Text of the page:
Southern Brave beat Birmingham Phoenix by 32 runs to win the first-ever men’s Hundred championship in an action-packed final at Lords.
With a target of 169, Phoenix started strong with Liam Livingstone scoring 46 runs off 19 balls. His effortless strokes got the Lord’s crowd going before the game had a complete turn of events.
Despite being brought into the team only last week, Tim David was the catalyst for Southern Brave’s change of fortunes.
He ran out Livingstone through a direct hit from 60m, as the right-handed batsman fell inches short of the crease.
At that moment, Birmingham still required 99 runs off 55 balls, with a required run rate of around 11 runs per over.
However, Southern Brave’s bowlers rose to the occasion as their effective death bowling ensured that they closed the game out effectively.
The death-bowling was so immaculate that the winning margin doesn’t look as close as it seems. Jake Lintott, a Teacher-turned-Hundred star got the dismissal of Moeen Ali as the veteran scored 36 runs off 30 balls.
Earlier on, Southern Brave, batting first, were aggressive right from the start. Paul Stirling, an Irish cricketer, and Ross Whiteley made a combined 105 runs off 57 balls to set a score of 168-5.
In the trophy ceremony, the Oval Invincibles, women’s champions of the event, joined the winning celebrations with their trophy.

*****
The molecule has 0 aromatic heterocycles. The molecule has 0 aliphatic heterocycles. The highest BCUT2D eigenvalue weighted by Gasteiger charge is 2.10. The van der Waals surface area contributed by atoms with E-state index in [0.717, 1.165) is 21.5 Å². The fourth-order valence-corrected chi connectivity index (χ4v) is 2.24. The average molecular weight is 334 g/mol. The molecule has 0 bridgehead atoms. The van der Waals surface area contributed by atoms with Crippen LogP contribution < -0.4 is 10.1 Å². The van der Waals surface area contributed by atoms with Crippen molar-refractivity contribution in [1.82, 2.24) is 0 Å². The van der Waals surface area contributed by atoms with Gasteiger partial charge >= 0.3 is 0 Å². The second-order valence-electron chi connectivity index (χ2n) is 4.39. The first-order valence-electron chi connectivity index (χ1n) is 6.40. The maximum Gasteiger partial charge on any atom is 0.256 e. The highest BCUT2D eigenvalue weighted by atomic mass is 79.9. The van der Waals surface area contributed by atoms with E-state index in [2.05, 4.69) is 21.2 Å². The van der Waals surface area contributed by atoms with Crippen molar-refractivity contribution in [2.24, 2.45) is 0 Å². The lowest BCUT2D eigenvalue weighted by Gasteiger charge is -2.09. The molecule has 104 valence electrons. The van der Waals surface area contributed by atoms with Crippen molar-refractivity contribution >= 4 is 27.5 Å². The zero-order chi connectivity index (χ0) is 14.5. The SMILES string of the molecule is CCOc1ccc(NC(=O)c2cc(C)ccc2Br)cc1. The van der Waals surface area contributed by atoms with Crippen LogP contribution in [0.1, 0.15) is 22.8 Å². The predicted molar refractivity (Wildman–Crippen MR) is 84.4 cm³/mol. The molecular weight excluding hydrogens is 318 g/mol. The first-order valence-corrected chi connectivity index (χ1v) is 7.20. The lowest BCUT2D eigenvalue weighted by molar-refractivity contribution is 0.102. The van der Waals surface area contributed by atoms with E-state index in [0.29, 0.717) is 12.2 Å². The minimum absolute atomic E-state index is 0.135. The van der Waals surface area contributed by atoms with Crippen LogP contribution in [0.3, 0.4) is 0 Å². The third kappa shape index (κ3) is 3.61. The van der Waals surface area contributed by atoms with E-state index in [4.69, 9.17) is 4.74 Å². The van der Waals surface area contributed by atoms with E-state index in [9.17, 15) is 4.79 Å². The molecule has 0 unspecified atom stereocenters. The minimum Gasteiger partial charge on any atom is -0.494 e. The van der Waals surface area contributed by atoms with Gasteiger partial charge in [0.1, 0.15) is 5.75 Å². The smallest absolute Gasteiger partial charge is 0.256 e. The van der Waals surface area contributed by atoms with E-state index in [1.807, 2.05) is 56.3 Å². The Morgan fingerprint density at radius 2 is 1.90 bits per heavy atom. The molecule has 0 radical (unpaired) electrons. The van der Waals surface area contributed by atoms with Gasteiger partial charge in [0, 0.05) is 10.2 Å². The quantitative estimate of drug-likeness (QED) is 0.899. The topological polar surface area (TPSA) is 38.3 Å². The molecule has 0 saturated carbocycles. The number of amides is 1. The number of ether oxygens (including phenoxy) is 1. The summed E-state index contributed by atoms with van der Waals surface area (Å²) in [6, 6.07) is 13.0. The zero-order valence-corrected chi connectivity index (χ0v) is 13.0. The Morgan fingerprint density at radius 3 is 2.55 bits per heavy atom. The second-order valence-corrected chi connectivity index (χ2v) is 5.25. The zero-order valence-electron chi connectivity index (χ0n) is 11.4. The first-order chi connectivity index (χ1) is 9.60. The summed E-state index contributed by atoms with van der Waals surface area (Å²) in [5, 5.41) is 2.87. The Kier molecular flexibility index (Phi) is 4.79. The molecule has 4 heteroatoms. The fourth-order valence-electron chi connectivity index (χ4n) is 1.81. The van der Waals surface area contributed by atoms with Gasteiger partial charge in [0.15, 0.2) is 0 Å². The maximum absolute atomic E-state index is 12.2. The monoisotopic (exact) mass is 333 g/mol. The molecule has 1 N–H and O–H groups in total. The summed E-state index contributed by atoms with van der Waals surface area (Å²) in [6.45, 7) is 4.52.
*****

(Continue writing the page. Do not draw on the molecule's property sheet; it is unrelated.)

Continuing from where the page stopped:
Turning point of the game
If you look at the 33-run margin, you will feel that it was a comprehensive win.
However, things could have been so much different if not for the runout of Liam Livingstone.
The right-handed batsman had the crowd on his feet due to his massive sixes and exquisite shot-making.
Moreover, he was calculating the runs per ball as the Birmingham Phoenix were ahead of Southern Braves in the run rate department.
Tim David’s moment of genius completely turned the match around as his direct hit made Southern Brave on the brink of victory, as the run rate continued to climb.
Most importantly, David was the unlikeliest of Southern Brave’s heroes as their captain had integrated him just a week before the final.
He made his debut in the Friday eliminator as a replacement for Colin de Grandhomme, who decided to fly back home before the final.
The 25-year old, who had also taken a superb catch earlier on in the match, showed his acrobatic skills to catch Livingstone off-guard, before throwing the ball directly onto the stumps.
Every Brave’s team member surrounded David in jubilation. On the other hand, Livingstone was distraught. Michael Vaughan, former England Captain, claimed that the match was over once Livingstone was back in the pavilion.
There were worrying signs earlier on in the day as there were chances of heavy showers, which may result in a washout.
Even though the match did not have its climax in the final over, it still was an entertaining affair.
The match had 22 sixes, with some excellent death-bowling and fielding.
Even though some people still argue about the format of the tournament and its participants, we can say that it had a fantastic ending with two deserved winners standing at the podium.
With this much drama happening in the inaugural season of the Hundred, it’s interesting to see how the next campaign will unfold in England.
Southern Brave 168 for 5 (Stirling 61, Whiteley 44*) beat Birmingham Phoenix 136 for 5 (Livingstone 46, Mills 1-13) by 32 runs